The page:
Social Policy explores how we can improve human wellbeing through tackling intractable social problems and delivering better-quality public services. As an applied and critical social science, you will gain knowledge and understanding of contemporary government policies, their impacts, and consider how we can achieve improvements.
Sociology is a scientific discipline concerned with the explanation of social life and human behaviour of all kinds. It equips students with the skills to un-derstand the breadth of social practice, ranging from the global (including conflict, security, climate change and social justice) to individual experiences (such as the body, beliefs and mental health).
Drawing on multidisciplinary ideas from politics, sociology, economics and law, this course helps create highly relevant and versatile graduates with the ability to enter employment at local, national and international levels.
Social Policy and Sociology Degree highlights
Social Policy is ranked 8th in the UK Top 20 (The Guardian University Guide 2017).
- Students have the opportunity to spend time studying in one of our linked universities in Europe.
- There is also the opportunity to study or work abroad, supported by schemes such as Erasmus and Study USA.
Internationally Renowned Experts
- Students in the School are educated in a dynamic academic environment by award-winning teaching staff, and in a recent government-sponsored review of research, staff in the School achieved 'world-leading' and 'international excellence' status for the high quality of their research work.
- The highest achieving students are awarded the Lockheed Prize annually.
“Sociology and Social Policy was a perfect fit for me and I’ve grown to really love both disciplines. Over the last three years I’ve been inspired by my lecturers’ passion and commitment for their work and it has urged me on to carve a career path where I can work on projects that I love and feel passionate about also. In August I got a job working for NISRA and I’m currently placed in the department for communities doing policy research. It’s such a great feeling to have walked out of university and into a job where I am doing work that I really feel is worthwhile. This would not have been possible without the inspiration and motivation that I received from all my lecturers.”
Lauren Kinnear, BA Social Policy and Sociology (2016)
The degree concentrates overall on policy in the UK and Ireland, but also takes a comparative perspective that explores, where appropriate, how other nations provide public services.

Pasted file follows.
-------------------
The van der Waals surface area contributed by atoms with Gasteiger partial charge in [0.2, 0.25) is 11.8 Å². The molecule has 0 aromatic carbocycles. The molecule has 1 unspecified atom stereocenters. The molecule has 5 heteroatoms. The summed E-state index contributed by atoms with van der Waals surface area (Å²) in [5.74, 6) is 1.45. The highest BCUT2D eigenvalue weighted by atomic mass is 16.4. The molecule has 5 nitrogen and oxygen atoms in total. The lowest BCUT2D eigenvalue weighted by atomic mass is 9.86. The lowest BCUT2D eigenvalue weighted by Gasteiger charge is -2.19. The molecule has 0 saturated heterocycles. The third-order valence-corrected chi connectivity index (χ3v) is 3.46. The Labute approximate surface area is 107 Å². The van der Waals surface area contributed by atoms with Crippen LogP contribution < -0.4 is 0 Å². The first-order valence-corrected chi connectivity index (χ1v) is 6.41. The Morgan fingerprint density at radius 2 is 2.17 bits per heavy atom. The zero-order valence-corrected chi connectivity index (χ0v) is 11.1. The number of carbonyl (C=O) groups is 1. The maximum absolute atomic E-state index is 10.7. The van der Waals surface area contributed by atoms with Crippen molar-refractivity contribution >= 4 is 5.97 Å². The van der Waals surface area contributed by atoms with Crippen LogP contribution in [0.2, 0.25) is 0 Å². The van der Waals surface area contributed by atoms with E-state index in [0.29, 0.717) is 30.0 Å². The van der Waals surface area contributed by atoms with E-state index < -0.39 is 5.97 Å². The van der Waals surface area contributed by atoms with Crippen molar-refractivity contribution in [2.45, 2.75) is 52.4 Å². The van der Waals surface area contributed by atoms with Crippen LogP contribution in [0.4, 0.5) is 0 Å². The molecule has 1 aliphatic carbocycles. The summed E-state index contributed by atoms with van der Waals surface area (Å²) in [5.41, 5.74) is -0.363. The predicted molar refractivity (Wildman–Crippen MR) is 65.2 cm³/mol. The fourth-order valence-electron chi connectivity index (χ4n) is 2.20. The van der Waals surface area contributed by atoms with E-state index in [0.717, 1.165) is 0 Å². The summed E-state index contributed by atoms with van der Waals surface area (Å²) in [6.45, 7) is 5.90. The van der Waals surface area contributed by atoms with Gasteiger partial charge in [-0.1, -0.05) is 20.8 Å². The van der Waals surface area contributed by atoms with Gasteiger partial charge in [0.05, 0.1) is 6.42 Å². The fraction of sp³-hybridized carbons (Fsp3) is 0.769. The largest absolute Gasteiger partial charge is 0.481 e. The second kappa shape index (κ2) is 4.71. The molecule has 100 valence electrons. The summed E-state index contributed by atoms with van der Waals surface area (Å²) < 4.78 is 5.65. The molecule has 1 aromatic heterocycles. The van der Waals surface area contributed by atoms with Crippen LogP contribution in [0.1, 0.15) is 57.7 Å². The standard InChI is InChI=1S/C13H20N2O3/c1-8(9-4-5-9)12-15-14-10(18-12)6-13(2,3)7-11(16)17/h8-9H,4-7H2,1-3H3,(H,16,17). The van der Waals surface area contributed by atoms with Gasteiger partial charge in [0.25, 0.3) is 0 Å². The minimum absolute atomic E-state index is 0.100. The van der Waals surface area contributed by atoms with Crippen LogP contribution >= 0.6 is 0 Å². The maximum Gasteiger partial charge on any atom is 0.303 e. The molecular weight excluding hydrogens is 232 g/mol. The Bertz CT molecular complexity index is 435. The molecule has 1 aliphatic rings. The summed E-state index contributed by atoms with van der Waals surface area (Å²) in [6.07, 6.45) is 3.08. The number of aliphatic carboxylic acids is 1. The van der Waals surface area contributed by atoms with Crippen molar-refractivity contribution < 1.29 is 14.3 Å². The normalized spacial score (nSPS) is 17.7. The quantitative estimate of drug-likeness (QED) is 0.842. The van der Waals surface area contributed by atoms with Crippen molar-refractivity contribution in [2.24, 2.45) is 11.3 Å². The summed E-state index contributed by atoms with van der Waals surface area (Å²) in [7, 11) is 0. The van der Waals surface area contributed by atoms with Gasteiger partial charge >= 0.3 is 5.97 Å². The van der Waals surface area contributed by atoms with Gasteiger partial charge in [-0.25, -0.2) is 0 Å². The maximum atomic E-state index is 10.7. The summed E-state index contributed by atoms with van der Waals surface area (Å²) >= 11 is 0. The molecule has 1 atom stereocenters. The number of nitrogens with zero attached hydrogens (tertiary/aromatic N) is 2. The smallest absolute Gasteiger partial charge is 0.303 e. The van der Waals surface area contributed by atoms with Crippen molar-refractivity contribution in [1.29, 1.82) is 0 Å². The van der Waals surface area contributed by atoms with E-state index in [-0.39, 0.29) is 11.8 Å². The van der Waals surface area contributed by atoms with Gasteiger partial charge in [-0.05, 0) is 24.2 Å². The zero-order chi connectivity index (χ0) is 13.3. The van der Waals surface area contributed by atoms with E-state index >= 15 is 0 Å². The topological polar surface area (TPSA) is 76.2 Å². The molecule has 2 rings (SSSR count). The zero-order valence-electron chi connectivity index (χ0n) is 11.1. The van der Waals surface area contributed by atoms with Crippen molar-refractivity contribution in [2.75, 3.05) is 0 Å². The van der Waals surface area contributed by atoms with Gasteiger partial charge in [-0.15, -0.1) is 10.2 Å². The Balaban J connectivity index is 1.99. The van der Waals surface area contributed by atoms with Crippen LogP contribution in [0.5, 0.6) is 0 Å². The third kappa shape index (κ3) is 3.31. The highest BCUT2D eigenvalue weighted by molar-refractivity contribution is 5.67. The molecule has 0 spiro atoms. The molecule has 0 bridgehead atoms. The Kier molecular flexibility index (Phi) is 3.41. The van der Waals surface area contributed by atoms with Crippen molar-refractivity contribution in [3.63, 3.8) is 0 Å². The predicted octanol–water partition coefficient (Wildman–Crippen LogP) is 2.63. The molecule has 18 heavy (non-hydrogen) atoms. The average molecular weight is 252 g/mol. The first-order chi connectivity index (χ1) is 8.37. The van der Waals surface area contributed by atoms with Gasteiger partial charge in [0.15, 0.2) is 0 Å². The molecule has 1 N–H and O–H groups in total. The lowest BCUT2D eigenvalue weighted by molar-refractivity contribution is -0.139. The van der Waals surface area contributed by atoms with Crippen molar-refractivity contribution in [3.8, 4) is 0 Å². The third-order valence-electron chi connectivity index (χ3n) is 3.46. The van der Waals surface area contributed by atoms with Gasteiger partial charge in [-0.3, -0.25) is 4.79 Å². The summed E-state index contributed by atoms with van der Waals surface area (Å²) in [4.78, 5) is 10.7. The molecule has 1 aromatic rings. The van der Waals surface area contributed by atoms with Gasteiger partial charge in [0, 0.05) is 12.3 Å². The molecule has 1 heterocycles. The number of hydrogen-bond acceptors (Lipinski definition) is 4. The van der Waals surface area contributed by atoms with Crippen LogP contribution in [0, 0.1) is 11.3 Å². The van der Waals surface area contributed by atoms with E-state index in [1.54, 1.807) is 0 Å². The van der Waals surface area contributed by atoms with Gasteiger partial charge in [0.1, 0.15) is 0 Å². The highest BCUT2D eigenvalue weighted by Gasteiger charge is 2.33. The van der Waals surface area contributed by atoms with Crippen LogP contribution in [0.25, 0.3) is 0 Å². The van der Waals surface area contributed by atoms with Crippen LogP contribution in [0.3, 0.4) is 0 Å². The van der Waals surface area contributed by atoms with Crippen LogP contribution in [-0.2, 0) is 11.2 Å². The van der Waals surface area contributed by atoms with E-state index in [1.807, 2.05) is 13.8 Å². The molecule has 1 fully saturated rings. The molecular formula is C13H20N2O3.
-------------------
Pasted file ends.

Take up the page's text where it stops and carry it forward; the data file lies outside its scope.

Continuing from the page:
Introducing Social Policy
Themes and Issues in Social Policy
Welfare in Theory and Practice
The Power of Social Theory
Qualitative Research Skills
Quantitative Research Skills
Social Inequalities and Diversity
Ageing and the Life Course
Policy Briefing Paper
Gender, Family and Social Policy
Contemporary Irish Society
Disability and Society
|Stage 3 Optional Courses|
Religion: Death or Revival
Modern Families, Intimate and Personal Relationships
Norms and Social Change
People teaching you
Dr Gemma Carney
Programme Director for BA Joint Honours Social Policy and Sociology
Contact Teaching Times
|Large Group Teaching|
6 (hours maximum)
hours of lectures
24 (hours maximum)
22–24 hours studying and revising in your own time each week, including some guided study using handouts, online activities, etc
|Small Group Teaching/Personal Tutorial|
2 (hours maximum)
hours of tutorials (or later, project supervision) each week
Learning and Teaching
At Queen’s, we aim to deliver a high quality learning environment that embeds intellectual curiosity, innovation and best practice in learning, teaching and student support to enable students to achieve their full academic potential.
On the joint BA (Hons) in Social Policy and Sociology we do this by providing a range of learning experiences which enable our students to engage with subject experts, develop attributes and perspectives that will equip them for life and work in a global society, and make use of innovative technologies and a world class library that enhances their development as independent, lifelong learners.